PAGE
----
• 107 06/22/2020

    In this post we will cover a simple debt recapitalization in a three-statement model. This is a continuation of the post titled “Adding a Loan to a Three Statement Model,” and relies on the same workbook, which can be downloaded here

    This post does not include the financing fee related to the new debt raise, but there are two worksheets in the workbook that explain the treatment of financing fees in a financial model. This post breaks down the process of updating a three-statement model for a debt recapitalization into two steps outlined below in bold text.
     
    Update the Debt Schedule for this New Debt Issuance.
    In this example we will be raising the exact same amount of capital as the business has outstanding at the time of the debt recapitalization. Changes are indicated by a small x on the left-hand side of the image. 
     

    Debt Schedule in a Three Statement Model

    Add the Balance Sheet Adjustments.

    Step two requires making an adjustment to the balance sheet in the transaction period (20X2). The Excel file may appear intimidating, but the process is simple. To adjust the balance sheet for the change in capital structure complete the steps that follow. Please refer to the image below the bulleted list.
    1. Link the historical values to the column marked by a rectangle with a red-dashed line. 
    2. Input the balance sheet adjustments visible under the columns titled “Debt” and “Oldco Debt.” The values under "Debt" (indicated with a light blue shaded header) link to the new debt schedule. The values under "Oldco Debt" link directly to the pre-closing balance sheet; the only difference is that the values are now negative.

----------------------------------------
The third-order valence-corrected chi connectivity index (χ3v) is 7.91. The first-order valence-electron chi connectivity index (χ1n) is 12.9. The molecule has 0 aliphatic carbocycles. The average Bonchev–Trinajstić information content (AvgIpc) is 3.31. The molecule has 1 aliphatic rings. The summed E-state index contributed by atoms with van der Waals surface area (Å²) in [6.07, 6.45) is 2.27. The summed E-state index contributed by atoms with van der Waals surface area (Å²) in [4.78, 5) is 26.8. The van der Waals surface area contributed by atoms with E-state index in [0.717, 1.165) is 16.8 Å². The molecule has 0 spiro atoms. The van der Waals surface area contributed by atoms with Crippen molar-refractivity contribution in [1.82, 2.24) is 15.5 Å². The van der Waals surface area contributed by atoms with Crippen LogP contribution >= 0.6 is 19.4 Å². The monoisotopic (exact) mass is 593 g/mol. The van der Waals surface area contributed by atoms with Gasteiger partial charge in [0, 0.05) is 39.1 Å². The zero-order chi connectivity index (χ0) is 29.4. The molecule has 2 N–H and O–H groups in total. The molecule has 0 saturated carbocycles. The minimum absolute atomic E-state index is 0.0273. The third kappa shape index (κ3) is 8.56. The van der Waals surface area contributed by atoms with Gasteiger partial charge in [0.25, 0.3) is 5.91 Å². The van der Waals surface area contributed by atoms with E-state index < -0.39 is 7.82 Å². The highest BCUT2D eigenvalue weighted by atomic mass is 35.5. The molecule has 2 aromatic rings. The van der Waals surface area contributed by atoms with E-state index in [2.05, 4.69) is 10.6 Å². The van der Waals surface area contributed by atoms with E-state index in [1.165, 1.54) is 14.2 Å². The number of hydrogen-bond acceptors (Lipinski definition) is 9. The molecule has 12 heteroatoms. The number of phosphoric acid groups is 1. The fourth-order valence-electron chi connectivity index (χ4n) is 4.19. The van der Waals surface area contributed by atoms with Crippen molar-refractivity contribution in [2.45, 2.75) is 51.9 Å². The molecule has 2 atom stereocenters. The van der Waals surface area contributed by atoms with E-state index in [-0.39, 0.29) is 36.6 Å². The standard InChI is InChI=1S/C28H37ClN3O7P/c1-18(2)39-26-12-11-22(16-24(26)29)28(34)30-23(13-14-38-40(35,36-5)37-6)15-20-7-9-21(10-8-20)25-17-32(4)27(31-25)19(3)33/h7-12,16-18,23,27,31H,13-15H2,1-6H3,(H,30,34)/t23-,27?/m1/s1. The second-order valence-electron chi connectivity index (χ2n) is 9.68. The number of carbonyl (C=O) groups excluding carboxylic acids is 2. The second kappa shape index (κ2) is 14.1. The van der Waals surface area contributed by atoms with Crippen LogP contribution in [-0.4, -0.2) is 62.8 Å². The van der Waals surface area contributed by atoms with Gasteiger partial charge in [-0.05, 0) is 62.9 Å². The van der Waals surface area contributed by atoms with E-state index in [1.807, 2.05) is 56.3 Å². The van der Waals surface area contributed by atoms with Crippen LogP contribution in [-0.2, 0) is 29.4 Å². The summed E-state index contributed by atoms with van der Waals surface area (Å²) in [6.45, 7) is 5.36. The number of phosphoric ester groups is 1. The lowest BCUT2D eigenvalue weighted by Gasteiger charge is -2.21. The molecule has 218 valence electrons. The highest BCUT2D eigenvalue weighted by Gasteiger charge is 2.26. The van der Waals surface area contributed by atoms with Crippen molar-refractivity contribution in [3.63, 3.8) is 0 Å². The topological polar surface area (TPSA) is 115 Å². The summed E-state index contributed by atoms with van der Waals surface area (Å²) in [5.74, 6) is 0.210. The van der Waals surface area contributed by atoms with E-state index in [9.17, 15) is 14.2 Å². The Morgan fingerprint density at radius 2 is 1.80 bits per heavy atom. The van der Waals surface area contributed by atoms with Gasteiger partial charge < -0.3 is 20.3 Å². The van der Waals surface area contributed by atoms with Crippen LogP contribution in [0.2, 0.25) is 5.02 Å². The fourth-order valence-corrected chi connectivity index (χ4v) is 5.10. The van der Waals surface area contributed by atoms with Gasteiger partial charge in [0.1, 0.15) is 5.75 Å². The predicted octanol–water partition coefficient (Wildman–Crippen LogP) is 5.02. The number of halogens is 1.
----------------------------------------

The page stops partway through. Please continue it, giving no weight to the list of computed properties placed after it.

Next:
3. Link the post-closing balance sheet back to the model.

    Balance Sheet Adjustments for Debt Recapitalization

    You will notice that the oldco debt balances have been zeroed out, and that only "New Long Term Debt" remains as a long term liability on the balance sheet in the projected period. The elimination of "Current Maturities of Long Term Debt" is expained under "Additional Commentary" below.
     
    In step 2 above the =SUM() function is used to calculate the post-closing balance sheet. The formula is visible in the image below. 
     

    Balance Sheet Adjustments Formula in Excel

     
    ADDITIONAL COMMENTARY:
     
    Current Maturities of Long-Term Debt: In this model, and in most LBO Models, the current portion of long term debt is not listed as a current liability. Instead the entire debt balance is listed under Long Term Liabilities. This makes the model easier to work with as the capital structure expands to include additional debt tranches. 
     
    Dividends: In this debt recapitalization we are using the new debt issuance to retire the old debt balance. This post will not include a dividend, but you can explore how a dividend payment would then be made by visiting this post.
     
 



  • 106 06/09/2020

    In this post we will cover the process of adding a new debt schedule to a three-statement model. For this exercise we will be using the three-statement model built at the beginning of the Integrating Financial Statements video series (template available for download at the bottom of this post). 

    Before we get started we are going to make some minor adjustments to the layout of the current debt schedule. Please see the two images that follow.

    Old Debt Schedule:

    Debt Schedule in a Three Statement Model

    New Debt Schedule: 

    The new debt schedule groups all of the variables related to any particular tranche of debt together. To make it a little easier to navigate the worksheet, each debt tranche now has its own header as well. The new debt schedule is visible in the bottom of the image (indicated by the red rectangle).